After identifying their requirements, they should be able to ask in-depth questions such as those above of prospective providers. Their providers should be able to assist them in developing a realistic business model that identifies marketing strategies, potential call volume, costs, and return on investment. The best arrangements will be those in which the provider and the medical call center operator have a shared interest in the success of the venture and develop the close working relationship necessary to secure that success.

Ken Bleakley is the CEO of Fonemed — a URAC accredited company supplying installed and hosted medical call center systems and its own nurse advice line services. Contact them at info@fonemed.com or call 800-366-3633.

[From the February/March 2009 issue of AnswerStat magazine]

Charging for Telephone Care – An Initiative Whose Time Has Come!

By Peter Dehnel, MD

Imagine having a drive-up window at your clinic where patients can simply come at any time of the day or night, discuss their medical concerns, get your recommendations for care, get a prescription or some of their services coordinated with medical specialists, and then are sent on their way without charging a penny. Unthinkable, isn’t it? In this day of drive-up services, ease of credit card payments at fast food restaurants, and McDonald’s Big Macs, many products and services come with a definable price. As a result, people are more than willing to pay for them. So why should individualized medical advice be any different?

Consider the equivalent situation where, instead of a drive-up window, a nurse or doctor simply substitutes in-person care with care delivered over the telephone. A valuable service is provided, care recommendations are given, a prescription is called in, or assistance with coordinate care with specialists is arranged. Most medical providers will end up not charge anything. Most clinics don’t even have a process to recoup some of their telephone care costs, even when it is costing them several thousand dollars a year to give this care away free on the phone.

Telephone care and advice has been around, literally, for over a hundred years. Most patients consider it as part of their standard relationship with a clinic. This is especially true if they have a question they feel does not require a face-to-face interaction with a clinician. More significantly, most insurers consider it as a standard inclusion in their contracts with clinics and not as a separate “episode of care,” which is then a billable service.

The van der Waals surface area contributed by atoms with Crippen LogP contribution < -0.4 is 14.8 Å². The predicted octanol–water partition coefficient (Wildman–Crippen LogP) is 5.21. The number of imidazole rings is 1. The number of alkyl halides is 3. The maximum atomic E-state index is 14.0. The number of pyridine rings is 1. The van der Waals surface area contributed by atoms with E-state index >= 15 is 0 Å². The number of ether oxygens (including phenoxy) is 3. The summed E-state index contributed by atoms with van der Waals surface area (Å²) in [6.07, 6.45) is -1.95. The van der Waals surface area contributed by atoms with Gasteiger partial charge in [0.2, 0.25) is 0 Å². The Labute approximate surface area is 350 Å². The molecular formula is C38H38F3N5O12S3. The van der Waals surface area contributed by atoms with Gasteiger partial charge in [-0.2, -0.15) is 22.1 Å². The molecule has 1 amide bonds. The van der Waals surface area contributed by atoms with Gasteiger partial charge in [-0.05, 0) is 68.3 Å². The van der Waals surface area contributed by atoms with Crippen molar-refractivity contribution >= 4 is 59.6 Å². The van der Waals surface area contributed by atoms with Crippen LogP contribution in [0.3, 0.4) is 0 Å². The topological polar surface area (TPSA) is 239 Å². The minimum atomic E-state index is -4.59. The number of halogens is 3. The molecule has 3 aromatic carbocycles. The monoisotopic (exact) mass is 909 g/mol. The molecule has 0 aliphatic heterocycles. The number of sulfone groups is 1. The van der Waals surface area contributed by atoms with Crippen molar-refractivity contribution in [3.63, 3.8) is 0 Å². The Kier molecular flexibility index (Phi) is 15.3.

There are an expanding number of reasons why it is important for all clinicians to rethink this paradigm and consider charging for medical care that is delivered in non-face-to-face settings. It is individualized patient care that you are providing to an established patient. Just as you would not charge an office visit if you have a casual hallway conversation in your office with a patient, you only charge for telephone calls that have some element of medical decision-making.

Telephone care, when it is considered as a part of total patient care, has a number of advantages to both the patient and the clinician. It is providing care to the patient that is more convenient and in a timeframe that meets their needs and availability. These care encounters will likely cost the patient less, since the cost for these visits will likely be less than the standard office visit. Since these have the additional advantage of not requiring the patient to come to an office, they do not have the indirect costs of missing work, driving to the clinician’s office, parking, and so forth.

For the clinic, telephone care will free up appointment times to see the patients that truly need to be seen in person. They will allow a broader number of options for follow-up care. Since these calls have to meet all of the documentation requirements of an office visit, the clinician will do a better job of documenting the telephone encounter. This will give a more complete picture in their medical record, will likely provide better coordination of care for patients with chronic conditions, and will reduce legal liability issues related to undocumented care and advice. Since a certain number of these calls will happen anyway, clinics will recoup some of the cost of delivering this care that has previously been missed.

The American Academy of Pediatrics has recently issued a policy statement supporting payment for telephone care (“Payment for Telephone Care.” Pediatrics 2006;118(4):1768-1773). This had been preceded by a 2003 policy statement by the American College of Physicians endorsing payment for telephone care. In addition, some insurers are now reimbursing for “e-visits” – non face-to-face care encounters delivered over the Internet.